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The Effect of Party Networks on Congressional Primaries

  • Author(s): Patterson, Shawn Thomas
  • Advisor(s): Bawn, Kathleen
  • et al.
Abstract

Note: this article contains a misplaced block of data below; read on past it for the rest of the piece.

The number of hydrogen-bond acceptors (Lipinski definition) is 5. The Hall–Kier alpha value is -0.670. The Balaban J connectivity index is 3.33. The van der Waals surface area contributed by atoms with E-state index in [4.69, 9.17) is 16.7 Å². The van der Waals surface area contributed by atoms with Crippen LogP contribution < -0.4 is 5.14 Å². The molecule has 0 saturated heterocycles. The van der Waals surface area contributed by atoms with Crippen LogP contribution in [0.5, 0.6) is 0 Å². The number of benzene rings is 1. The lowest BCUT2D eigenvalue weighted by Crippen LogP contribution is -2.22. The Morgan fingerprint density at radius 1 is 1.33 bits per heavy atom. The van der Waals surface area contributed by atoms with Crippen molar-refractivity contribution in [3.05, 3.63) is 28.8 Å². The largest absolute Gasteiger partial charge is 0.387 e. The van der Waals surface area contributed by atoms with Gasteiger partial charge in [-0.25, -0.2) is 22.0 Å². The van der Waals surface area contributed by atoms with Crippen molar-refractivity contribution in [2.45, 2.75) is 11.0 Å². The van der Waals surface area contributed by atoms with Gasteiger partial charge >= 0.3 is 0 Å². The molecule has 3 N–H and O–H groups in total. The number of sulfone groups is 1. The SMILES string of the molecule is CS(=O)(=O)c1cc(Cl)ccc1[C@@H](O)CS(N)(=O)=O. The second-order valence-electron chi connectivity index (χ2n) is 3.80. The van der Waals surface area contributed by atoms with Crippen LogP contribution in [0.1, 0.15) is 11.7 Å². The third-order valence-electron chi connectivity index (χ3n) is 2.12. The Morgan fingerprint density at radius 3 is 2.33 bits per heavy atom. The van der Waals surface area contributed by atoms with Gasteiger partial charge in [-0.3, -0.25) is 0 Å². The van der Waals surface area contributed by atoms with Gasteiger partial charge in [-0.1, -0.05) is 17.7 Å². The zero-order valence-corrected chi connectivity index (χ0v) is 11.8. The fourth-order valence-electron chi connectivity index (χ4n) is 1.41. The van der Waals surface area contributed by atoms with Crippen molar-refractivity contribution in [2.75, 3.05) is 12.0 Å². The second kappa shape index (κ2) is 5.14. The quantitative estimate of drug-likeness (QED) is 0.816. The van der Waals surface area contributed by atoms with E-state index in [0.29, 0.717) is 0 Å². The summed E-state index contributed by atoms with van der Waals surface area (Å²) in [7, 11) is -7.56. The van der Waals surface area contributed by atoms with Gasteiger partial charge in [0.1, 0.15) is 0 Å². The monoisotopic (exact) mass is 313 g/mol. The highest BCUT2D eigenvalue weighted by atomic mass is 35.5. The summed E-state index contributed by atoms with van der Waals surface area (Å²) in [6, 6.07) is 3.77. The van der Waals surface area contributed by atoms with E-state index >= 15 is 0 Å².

The scholarship on political parties has largely focused on their declining influence. Specifically, many claim that through the widespread adoption of the partisan primary, control over the nomination of candidates has been largely relegated to the ambitions and talents of the office-seekers themselves. I challenge this perspective, arguing that networks of partisan interests still play a major role in determining a party's nominee. To support this claim, I combine field interviews, journalistic accounts, election results, and campaign finance disclosures to demonstrate the systematic effect of political networks on the electoral prospects of primary candidates. I provide a series of case studies to show the impact of party networks and to demonstrate the underlying mechanism -- the diverse campaign resources that these networks are able to marshal on behalf of their candidates. To generalize these findings, I use campaign finance data for candidates between 1980 and 2014 to construct a novel measure of group support -- existing network density -- derived from the degree of coordination present among a candidate's campaign contributors. I find that greater network support provides a significant benefit to candidates seeking consequential open-seat nominations for the House of Representatives. These effects remain over time and across parties after controlling for measures of candidate viability, such as fundraising and previous elected experience. This suggests that while the party organizations may have fewer formal powers over the selection of candidates for office, the constellation of organized interests constituting these political parties have lost little of their clout in the electoral process.

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